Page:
March in Connecticut
This is the time of year when we look at ourselves in natural light—and then quickly draw the blinds because, My God.
Back in high school, this would be the time I would start climbing into the tanning bed every week, for 30 minutes of relaxation while I let the UV rays soak into my sickly, cadaverous skin. I didn’t know I had a problem until I looked at my senior prom picture, and all I could see were teeth and eyes.
I knew I had to find a healthier alternative to tanning beds. A couple of years ago a friend suggested the Spray Tan. I called to book an appointment:
Lady: “You’re all set. Just come in and we’ll get you started with our technician.”
Me: “Is this a nude event? … Hello? Are you still there?” If there’s one thing I hate, it’s surprises.
Like the time in second grade when I dressed up as Hiawatha for Native American Day at school—only to find out that Hiawatha was a man.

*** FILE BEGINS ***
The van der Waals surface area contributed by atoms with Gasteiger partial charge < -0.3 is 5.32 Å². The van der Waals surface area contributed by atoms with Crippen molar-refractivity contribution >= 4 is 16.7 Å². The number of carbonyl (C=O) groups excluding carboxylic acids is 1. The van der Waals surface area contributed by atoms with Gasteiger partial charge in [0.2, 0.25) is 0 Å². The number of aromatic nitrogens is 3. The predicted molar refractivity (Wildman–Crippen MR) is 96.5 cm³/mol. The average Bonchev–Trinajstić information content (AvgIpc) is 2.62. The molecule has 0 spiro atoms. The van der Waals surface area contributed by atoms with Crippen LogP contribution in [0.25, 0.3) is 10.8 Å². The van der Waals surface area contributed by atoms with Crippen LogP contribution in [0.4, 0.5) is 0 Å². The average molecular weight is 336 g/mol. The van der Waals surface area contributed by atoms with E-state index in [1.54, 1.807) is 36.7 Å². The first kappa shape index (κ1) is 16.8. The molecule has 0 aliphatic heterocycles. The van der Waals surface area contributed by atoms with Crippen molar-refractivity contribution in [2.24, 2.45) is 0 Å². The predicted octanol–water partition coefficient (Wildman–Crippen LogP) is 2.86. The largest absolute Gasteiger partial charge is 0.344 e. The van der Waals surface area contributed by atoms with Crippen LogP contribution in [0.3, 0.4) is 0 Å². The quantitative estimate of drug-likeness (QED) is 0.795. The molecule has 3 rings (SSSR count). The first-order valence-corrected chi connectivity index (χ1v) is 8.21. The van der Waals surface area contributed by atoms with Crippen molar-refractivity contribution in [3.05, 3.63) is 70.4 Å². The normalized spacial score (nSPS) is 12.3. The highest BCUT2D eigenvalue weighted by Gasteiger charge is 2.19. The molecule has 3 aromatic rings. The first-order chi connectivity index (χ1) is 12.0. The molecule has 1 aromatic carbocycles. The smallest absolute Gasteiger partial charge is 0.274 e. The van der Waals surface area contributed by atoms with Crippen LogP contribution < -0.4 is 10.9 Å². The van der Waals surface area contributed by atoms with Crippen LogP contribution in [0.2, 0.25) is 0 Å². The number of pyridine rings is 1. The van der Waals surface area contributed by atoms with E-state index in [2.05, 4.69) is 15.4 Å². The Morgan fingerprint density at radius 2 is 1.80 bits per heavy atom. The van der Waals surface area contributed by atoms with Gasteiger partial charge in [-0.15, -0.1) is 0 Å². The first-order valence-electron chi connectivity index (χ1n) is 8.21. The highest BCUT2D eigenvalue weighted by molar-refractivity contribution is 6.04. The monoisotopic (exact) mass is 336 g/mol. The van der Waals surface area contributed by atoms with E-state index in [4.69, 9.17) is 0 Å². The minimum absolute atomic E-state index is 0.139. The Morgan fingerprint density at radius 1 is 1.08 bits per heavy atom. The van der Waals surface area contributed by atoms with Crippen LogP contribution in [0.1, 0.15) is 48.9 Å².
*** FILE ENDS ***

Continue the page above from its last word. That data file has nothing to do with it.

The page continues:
But back to the Spray Tan. For the next 15 minutes I found myself stark naked, trying to make small talk with a woman I’ve never met:
“Er… so, you ever watch football, or …” “Turn around and lift your buttcheeks so I can get the back of your legs.”
The next morning I woke up less sun- “kissed” and more sun-“roofied.” My bed looked like a crime scene. There was a multicolored stain outlining my body where the tanning spray had rubbed off on the sheets during the night. For the next 24 hours everything I touched turned to brown—my pillowcase, work clothes, gym towels, pajamas. I felt like “Pig-Pen” from Peanuts. All that was missing was the personal cloud of dust.
My foray into sunless tanning has been a failure. So until it’s time to bare it all, turn on the fire and hand me some sweat pants. I’ll see you in four months.